Lots of interesting results from the @bodleianlibs staff survey. Pleased to have my suspicions confirmed about my department’s propensity to be accepting of individuals: it’s the only one where a majority of people strongly agreed with the statement “I feel able to by myself at work” and one of only two where nobody disagreed with it. That feels like an accurate representation of my experience with my team these last 7-8 years!

'I feel able to by myself at work' staff survey results chart showing my department strongly agrees

Letter addressed to Dan Q, Developer, Bodleian Libraries.

Received a letter to “Dan Q, Developer”. In case there’s multiple Dan Qs @bodleianlibs? Nope: everyone‘s had the last word of their job title: Wikmedian in Residence > “Residence”, Press & Media Officer > “Officer”… #mailmerge #fail?

Partner’s husband dropped car at garage.
Garage calls me to say it’s ready.

“My partner will pick it up,” I say.
“The other guy said his wife would pick it up?” they reply.

Pause.

“Yeah, that’s right.”

#awkward #polyamory #moment

Virgin Media password form, requiring 8-10 characters

2004 called, @virginmedia. They asked me to remind you that maximum password lengths and prohibiting pasting makes your security worse, not better. @PWTooStrong

In more detail:

  • Why would you set an upper limit on security? It can’t be for space/capacity reasons because you’re hashing my password anyway in accordance with best security practice, right? (Right?)
  • Why would you exclude spaces, punctuation, and other “special” characters? If you’re afraid of injection attacks, you’re doing escaping wrong (and again: aren’t you hashing anyway?). Or are you just afraid that one of your users might pick a strong password? Same for the “starts with a letter” limitation.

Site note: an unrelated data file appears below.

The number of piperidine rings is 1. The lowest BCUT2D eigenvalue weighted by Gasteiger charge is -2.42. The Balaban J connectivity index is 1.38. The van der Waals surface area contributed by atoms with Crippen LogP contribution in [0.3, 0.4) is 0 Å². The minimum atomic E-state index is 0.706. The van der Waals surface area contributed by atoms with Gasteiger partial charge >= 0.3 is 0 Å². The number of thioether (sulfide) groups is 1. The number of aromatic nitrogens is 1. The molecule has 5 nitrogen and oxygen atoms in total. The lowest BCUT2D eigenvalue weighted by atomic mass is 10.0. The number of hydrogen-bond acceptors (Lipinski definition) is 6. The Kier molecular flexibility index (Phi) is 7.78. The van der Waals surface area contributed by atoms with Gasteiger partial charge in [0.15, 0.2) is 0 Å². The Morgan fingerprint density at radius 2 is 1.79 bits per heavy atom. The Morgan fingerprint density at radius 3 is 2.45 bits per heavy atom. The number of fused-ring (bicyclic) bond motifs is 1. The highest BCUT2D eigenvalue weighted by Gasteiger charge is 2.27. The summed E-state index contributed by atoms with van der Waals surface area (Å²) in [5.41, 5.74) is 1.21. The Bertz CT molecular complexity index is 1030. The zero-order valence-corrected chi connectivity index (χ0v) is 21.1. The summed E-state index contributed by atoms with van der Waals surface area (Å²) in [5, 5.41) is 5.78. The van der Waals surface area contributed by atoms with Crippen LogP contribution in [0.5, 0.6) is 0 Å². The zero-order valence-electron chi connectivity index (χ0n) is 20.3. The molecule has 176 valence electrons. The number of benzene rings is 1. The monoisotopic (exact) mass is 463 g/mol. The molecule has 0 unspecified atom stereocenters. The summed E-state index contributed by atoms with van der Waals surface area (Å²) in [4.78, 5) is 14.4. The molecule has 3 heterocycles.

• Composition rules like “doesn’t contain the same character twice in a row” reflects wooly thinking on that part of your IT team: you’re saying for example that “abababab” is more-secure than “abccefgh”. Consider using exclusion lists/blacklists for known-compromised/common passwords e.g. with HaveIBeenPwned and/or use entropy-based rather than composition-based rules e.g. with zxcvbn.
  • Disallowing pasting into password fields does nothing to prevent brute-force/automated attacks but frustrates users who use password managers (by forcing them to retype their passwords, you may actually be reducing their security as well as increasing the likelihood of mistakes) and can have an impact on accessibility too.
  • Counterarguments I anticipate: (a) it’s for your security – no it’s not; go read any of the literature from the last decade and a half, (b) it’s necessary for integration with a legacy system – that doesn’t fill me with confidence: if your legacy system is reducing your security, you need to update or replace your legacy system or else you’re setting yourself up to be the next Marriott, Equifax, or Friend Finder Network.
  • It’s definitely not the first time you’ve been told. Get your act together.